Sometimes I Sit and Think, And Sometimes I Just Sit Album Review
Milk! Records, Marathon Artists, House Anxiety, Mom+Pop Music
Released March 20, 2015
Genre: Garage Rock, Indie Rock, Singer-Songwriter
The first Courtney Barnett song I ever heard was the single “Avant Gardener”, off her third EP release. Other portions of that release, The Double Ep: A Sea of Split Peas, were quite bluesy while “Avant Gardener” offered up a grungier vibe. It is this sound that is showcased in Barnett’s first studio album Sometimes I Sit and Think, And Sometimes I Just Sit.
As a fan of Barnett’s more mournful bluesy sound, at first I was put off by her newest release. The first track “Elevator Operator” is a bit of a punch to the gut. However, I missed her sweet and quirky vocal melodies, almost Shins-like in quality, found on earlier songs such as “Don’t Apply Compression Gently” or “Anonymous Club”. Initially, I had mixed feelings regarding the increased level of grunge and beating lyrics exhibited in Sometimes I Sit and Think, And Sometimes I Just Sit. It’s not that this sound hadn’t appeared in Barnett’s previous releases, in fact, it was the very sound that many loved her for. However, she definitely explored her sound and lyrical style, taking it to the next level in her new album. In retrospect, I’m not at all surprised by the direction Barnett took, because after all it was her song “Avant Gardener” (similar in style) that brought her recognition.
To my relief, some of her quieter sound is preserved and appears in the second half of the album on songs such as “Depreston”, “Kim’s Caravan”, and “Boxing Day Blues”. The sweet, sultry, yearning tone of her voice feels reminiscent of early Cat Power. Her punchier sound has indeed become punchier, which made it easy for me to feel that she had changed completely. However, after a couple listens, I came to the conclusion that Barnett’s new release is not quite so different from her previous as I had originally led myself to believe. If anything, it could be seen as an evolved version of The Double Ep: A Sea of Split Peas, showing her growth as an artist.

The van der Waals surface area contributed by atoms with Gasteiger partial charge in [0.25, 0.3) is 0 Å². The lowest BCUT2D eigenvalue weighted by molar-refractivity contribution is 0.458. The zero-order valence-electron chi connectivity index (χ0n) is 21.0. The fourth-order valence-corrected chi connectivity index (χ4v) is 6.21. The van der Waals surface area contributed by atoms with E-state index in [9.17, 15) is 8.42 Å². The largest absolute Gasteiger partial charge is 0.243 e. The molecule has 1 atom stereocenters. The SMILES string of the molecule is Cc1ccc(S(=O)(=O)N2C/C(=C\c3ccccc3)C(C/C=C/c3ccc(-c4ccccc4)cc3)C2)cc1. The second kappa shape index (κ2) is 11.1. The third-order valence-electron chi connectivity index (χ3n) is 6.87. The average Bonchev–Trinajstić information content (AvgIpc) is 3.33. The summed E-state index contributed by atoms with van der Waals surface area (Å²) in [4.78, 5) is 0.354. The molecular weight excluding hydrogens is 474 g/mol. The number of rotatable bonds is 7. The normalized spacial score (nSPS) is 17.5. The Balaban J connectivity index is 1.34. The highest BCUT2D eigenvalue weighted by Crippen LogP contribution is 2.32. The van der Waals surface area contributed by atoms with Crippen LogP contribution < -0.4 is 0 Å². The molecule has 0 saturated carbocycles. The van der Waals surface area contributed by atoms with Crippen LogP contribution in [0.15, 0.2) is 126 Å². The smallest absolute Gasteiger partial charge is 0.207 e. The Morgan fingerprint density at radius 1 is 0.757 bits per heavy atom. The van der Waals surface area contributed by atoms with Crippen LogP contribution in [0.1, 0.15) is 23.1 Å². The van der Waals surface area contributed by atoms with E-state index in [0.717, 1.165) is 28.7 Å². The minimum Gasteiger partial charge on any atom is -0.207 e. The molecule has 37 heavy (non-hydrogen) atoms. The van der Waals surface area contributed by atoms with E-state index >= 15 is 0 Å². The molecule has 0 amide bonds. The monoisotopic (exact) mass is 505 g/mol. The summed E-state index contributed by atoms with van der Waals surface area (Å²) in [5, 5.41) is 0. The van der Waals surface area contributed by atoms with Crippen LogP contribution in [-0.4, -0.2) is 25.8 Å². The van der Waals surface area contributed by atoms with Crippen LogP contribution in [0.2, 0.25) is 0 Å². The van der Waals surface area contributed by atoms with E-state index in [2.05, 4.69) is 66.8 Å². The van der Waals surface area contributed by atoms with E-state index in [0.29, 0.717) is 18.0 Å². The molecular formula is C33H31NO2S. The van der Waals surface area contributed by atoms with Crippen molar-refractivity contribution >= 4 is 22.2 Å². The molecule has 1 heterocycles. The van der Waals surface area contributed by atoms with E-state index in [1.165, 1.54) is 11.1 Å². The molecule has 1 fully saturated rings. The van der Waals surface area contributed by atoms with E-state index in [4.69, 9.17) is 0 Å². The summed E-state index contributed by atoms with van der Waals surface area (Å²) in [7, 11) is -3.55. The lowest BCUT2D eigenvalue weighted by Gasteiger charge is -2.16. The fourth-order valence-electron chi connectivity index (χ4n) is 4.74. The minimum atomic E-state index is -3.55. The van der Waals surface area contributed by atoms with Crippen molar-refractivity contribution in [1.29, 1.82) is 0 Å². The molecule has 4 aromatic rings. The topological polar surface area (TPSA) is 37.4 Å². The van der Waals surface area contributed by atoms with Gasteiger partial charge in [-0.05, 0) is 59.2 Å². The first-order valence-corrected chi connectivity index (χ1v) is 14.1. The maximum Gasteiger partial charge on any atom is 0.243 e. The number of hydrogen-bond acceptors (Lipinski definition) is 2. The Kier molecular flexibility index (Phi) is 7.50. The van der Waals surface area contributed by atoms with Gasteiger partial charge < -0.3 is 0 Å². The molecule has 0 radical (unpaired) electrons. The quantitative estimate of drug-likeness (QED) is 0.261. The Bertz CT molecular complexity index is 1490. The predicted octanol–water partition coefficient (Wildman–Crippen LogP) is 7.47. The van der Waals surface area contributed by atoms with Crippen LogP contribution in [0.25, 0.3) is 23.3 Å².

What I hear most in Barnett’s newest release is an artist who has become confident in herself as a musician. Despite my initial reservations regarding Barnett’s new album, I’ve decided what I love most about her upbeat, punchy sound is the confidence she exudes. Her music is youthful, and free- and what reason is there for it to be anything else? The young 26-year-old has created an album that expresses both the freedom and challenge of being young. It will be interesting to see where her work goes as she continues to age and mature as an artist.
The moment in which I finally fell in love with Sometimes I Sit and Think, And Sometimes I Just Sit was on my way home to New York, driving through Ohio. I was going 80 miles an hour, staring out at the never ending road in front of me, and in that moment Barnett’s lyrics almost seeming to be propelling my car forward down the road. Although many other things, this album is without a doubt the epitome of good traveling music. Roll down the windows, turn up the stereo, and listen as many times as it takes for you to fall in love with Courtney Barnett. For me, this love came in the realization that the brilliance of her work is its ability to be bold and simple at the same time. She isn’t trying to create something that is bold because of its intricacy or pushing of edges, and in doing so she finds her own sense of originality.
PRETTY NEAT MUSIC
FAV TRACKS: Pedestrian at Best, Depreston, Boxing Day Blues
LEAST FAV TRACKS: Elevator Operator, Small Poppies